UC Law Journal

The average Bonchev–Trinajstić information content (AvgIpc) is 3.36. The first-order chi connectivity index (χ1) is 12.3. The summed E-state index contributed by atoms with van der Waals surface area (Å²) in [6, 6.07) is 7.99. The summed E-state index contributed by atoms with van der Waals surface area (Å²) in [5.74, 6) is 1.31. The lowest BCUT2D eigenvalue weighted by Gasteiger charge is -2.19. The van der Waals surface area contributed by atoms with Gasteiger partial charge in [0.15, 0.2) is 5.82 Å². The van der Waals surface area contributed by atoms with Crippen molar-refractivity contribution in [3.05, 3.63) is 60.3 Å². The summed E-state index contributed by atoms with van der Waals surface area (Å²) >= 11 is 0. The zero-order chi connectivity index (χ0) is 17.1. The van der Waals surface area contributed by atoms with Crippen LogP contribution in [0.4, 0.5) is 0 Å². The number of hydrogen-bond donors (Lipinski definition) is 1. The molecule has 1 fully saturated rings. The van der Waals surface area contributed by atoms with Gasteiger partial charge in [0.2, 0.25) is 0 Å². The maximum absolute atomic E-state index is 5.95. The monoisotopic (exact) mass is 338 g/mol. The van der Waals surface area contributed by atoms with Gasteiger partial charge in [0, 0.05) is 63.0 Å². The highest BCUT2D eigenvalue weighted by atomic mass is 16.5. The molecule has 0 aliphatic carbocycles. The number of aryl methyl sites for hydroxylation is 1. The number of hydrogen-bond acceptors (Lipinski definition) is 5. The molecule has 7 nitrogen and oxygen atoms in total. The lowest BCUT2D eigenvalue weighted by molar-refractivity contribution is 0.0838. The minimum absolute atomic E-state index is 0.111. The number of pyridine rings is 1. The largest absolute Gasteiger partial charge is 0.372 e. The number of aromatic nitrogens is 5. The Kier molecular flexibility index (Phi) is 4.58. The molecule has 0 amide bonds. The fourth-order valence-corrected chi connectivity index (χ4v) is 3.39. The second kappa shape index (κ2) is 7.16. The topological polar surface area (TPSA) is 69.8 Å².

While algorithmic decision-making has proven to be a challenge for traditional antidiscrimination law, there is an opportunity to regulate algorithms through the information that they are fed. But blocking information about protected categories will rarely protect these groups effectively because other information will act as proxies. To avoid disparate treatment, the protected category attributes cannot be considered; but to avoid disparate impact, they must be considered. This leads to a paradox in regulating information to prevent algorithmic discrimination. This Article addresses this problem. It suggests that, instead of ineffectively blocking or passively allowing attributes in training data, we should modify them. We should use existing pre-processing techniques to alter the data that is fed to algorithms to prevent disparate impact outcomes. This presents a number of doctrinal and policy benefits and can be implemented also where other legal approaches cannot.

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